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Prayers simply DO NOT work!


The fact is, God never answers any prayers. The entire idea that “God answers prayers” is an illusion created by human imagination.

How do we know that “answered prayers” are illusions? We simply perform scientific experiments. We ask a group of believers to pray for something and then we watch what happens. What we find, whenever we test the efficacy of prayer scientifically, is that prayer has zero effect:

It does not matter who prays.
It does not matter if we pray to God, Allah, Vishnu, Zeus, Ra or any other human god.
It does not matter what we pray about.
If we perform scientific, double-blind tests on prayer, and if the prayers involve something concrete and measurable (for example, healing people with cancer), we know that there is zero effect from prayer. Every single “answered prayer” is nothing more than a coincidence. Both scientific experiments and your everyday observations of the world show this to be the case every single time.

The dictionary defines the word “superstition” in this way: “An irrational belief that an object, action, or circumstance not logically related to a course of events influences its outcome.”

The belief in prayer is a superstition. It has been proven scientifically over and over again. When a prayer appears to be answered, it is a coincidence. Quite simply, prayer has absolutely no effect on the outcome of any event. The “power of prayer” is actually “the power of coincidence.”
Therefore, one of two things must be happening:

God is imaginary.
God does exist, but he never answers prayers. Unfortunately, God is defined by the Bible to be a prayer-answering being. The contradiction between the reality of God and the definition of God proves that God is imaginary.

Prayer does not work because God is completely imaginary.

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5 comments on “Prayers simply DO NOT work!

  1. God's Pencil
    July 16, 2012

    You’re right, prayer doesn’t work. In fact, prayer doesn’t do anything. Prayer is not a being. Prayer is a concept. Concepts don’t work, people do. Prayer doesn’t work, God does.

    Neither does asking, if we can define prayer as such. It is not our asking that works, it is the person being asked who works. The other day, I asked my dad if I could go out with my friends, He said no. I guess asking doesn’t work.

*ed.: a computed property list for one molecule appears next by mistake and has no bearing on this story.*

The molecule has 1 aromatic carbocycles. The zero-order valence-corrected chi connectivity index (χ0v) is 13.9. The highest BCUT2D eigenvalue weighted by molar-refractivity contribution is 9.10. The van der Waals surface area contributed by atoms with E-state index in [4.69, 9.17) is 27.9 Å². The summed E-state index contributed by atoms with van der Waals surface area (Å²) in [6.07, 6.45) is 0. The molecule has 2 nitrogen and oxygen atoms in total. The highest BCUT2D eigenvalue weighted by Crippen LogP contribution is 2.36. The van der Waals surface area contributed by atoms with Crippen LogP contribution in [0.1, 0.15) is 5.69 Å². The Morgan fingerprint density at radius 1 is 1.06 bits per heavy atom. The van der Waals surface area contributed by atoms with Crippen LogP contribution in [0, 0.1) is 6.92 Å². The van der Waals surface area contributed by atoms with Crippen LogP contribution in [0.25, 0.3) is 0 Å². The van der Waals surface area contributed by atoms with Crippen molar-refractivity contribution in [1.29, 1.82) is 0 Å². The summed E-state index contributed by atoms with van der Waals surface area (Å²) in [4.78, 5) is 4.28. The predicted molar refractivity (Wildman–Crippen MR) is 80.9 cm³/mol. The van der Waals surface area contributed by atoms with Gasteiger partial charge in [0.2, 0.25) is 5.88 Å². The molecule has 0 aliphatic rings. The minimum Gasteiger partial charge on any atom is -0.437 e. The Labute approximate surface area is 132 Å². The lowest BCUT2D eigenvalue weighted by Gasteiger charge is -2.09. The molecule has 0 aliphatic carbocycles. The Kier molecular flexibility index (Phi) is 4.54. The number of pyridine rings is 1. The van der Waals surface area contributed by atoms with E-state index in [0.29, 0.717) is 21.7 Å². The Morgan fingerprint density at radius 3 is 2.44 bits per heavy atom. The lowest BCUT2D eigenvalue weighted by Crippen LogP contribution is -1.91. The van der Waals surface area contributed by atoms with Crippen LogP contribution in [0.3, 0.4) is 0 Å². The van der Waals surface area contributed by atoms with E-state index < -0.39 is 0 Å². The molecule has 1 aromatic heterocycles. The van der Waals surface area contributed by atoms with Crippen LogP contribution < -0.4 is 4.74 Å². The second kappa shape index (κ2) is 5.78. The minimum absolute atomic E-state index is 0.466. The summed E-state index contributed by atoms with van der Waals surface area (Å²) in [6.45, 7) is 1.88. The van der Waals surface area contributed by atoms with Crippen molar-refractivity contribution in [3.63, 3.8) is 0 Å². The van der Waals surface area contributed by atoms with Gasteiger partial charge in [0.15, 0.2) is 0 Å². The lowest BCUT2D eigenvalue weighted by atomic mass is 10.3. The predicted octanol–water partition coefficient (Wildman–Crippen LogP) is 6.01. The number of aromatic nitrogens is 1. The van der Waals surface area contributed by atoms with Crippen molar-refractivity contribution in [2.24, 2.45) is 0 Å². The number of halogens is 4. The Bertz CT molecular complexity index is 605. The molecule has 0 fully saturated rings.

But wait, a few days earlier, I had asked him if I could go to a friend’s party, he said yes. I guess that was just a coincidence. I do not believe in the power of asking, I believe in the power and wisdom of my dad.

    Like

    • Harry
      July 16, 2012

      Exactly my point. Is it not sad that many Kenyans flock to church to engage in this futile exercise?

      Like

  2. David
    July 17, 2012

    The writer of the article is completly out of place. How do you experiment a response scientifically sure even a nursery kid know its impossible. Today my asked me a pencil i had a choice to give or not cause he keep loosing them . Can one of your atheist explain how scientific experiment on that can be done if you are not following this blindly.

    Like

  3. cornell
    July 17, 2012

    This post is simply a flippant reproduction of the sentiments expressed in Richard Dawkin’s “The God Delusion” in the chapter titled “The Great Prayer Experiment.” In other words, Dawkins did a better job presenting his case than this blog-post.

    The logical conclusion is not that prayers do not work, but that “Experimental Prayers” do not work. The very God whom atheists are denying says that He cannot (should not) be put to the test (Matthew 4:7). An experiment is a test. If God says He should not be tested, then we should not be surprised if our tests do not work. If I say do not test whether I answer all phone-calls, then you should not be surprised if I ignore your experimental phone-calls.

    If we are to attack God’s ways, let us at least be honest enough to find out what He says about His own ways.

    An attack on God’s goodness must be aimed at God’s definition of “good”, not our own definitions. An attack on God’s love must be aimed at God’s definition of “love”, not Merriam Webster’s definition.

    The Bible doesn’t say “test” and see that the Lord is good. It says “taste” and see that the Lord is good (Psalm 34:8).

    PS: God is not “defined” in the Bible as a prayer-answering being. That is not a definition of God. It is not even an absolute description of God, it is a description of something that He does on certain occasions in certain ways upon certain conditions (which have not been mentioned in this post).

    The Bible only says that God answers prayer. I personally answer phone-calls, that does not make me a “phone-call-answering being”, and it definitely doesn’t mean I do not exist simply because I choose not to answer some phone calls.

    It is unfairly pragmatic (and ruthlessly scientific) to define something simply by what it does. But if we are to be intellectually honest, we know that even we do not define (or validate) ourselves by what we do, but by what we are (biology). We are human beings, not human doings. The proof of our own existence is not contingent upon what we do or do not do; so why should the proof of God’s existence be subjected to a doing test?

    Like

  4. Harry
    July 17, 2012

    Cornell, good response. I will get back to you.

    Like

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This entry was posted on July 16, 2012 by in Uncategorized.
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